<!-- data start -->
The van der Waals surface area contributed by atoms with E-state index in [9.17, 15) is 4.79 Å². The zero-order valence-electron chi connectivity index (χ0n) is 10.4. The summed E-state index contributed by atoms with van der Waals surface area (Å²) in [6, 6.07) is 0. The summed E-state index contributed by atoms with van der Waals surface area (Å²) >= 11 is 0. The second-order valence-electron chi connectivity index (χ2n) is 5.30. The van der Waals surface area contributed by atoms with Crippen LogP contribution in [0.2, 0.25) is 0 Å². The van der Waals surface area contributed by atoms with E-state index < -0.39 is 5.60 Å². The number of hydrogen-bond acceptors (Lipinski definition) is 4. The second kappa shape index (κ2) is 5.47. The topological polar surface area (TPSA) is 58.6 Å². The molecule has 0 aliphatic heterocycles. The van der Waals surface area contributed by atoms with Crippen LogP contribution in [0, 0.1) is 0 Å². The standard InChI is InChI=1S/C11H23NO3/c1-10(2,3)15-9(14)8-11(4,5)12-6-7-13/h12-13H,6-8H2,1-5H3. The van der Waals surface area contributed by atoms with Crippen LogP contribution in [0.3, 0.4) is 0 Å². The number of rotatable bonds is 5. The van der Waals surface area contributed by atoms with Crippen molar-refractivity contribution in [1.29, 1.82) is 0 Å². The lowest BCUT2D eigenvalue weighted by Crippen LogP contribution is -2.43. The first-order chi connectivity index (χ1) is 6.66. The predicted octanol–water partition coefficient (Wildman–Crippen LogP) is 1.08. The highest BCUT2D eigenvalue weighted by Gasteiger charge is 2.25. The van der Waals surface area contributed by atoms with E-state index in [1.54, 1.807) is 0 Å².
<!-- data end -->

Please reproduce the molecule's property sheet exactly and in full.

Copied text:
The van der Waals surface area contributed by atoms with E-state index in [9.17, 15) is 4.79 Å². The zero-order valence-electron chi connectivity index (χ0n) is 10.4. The summed E-state index contributed by atoms with van der Waals surface area (Å²) in [6, 6.07) is 0. The summed E-state index contributed by atoms with van der Waals surface area (Å²) >= 11 is 0. The second-order valence-electron chi connectivity index (χ2n) is 5.30. The van der Waals surface area contributed by atoms with Crippen LogP contribution in [0.2, 0.25) is 0 Å². The van der Waals surface area contributed by atoms with E-state index < -0.39 is 5.60 Å². The number of hydrogen-bond acceptors (Lipinski definition) is 4. The second kappa shape index (κ2) is 5.47. The topological polar surface area (TPSA) is 58.6 Å². The molecule has 0 aliphatic heterocycles. The van der Waals surface area contributed by atoms with Crippen LogP contribution in [0, 0.1) is 0 Å². The standard InChI is InChI=1S/C11H23NO3/c1-10(2,3)15-9(14)8-11(4,5)12-6-7-13/h12-13H,6-8H2,1-5H3. The van der Waals surface area contributed by atoms with Crippen LogP contribution in [0.3, 0.4) is 0 Å². The number of rotatable bonds is 5. The van der Waals surface area contributed by atoms with Crippen molar-refractivity contribution in [1.29, 1.82) is 0 Å². The lowest BCUT2D eigenvalue weighted by Crippen LogP contribution is -2.43. The first-order chi connectivity index (χ1) is 6.66. The predicted octanol–water partition coefficient (Wildman–Crippen LogP) is 1.08. The highest BCUT2D eigenvalue weighted by Gasteiger charge is 2.25. The van der Waals surface area contributed by atoms with E-state index in [1.54, 1.807) is 0 Å².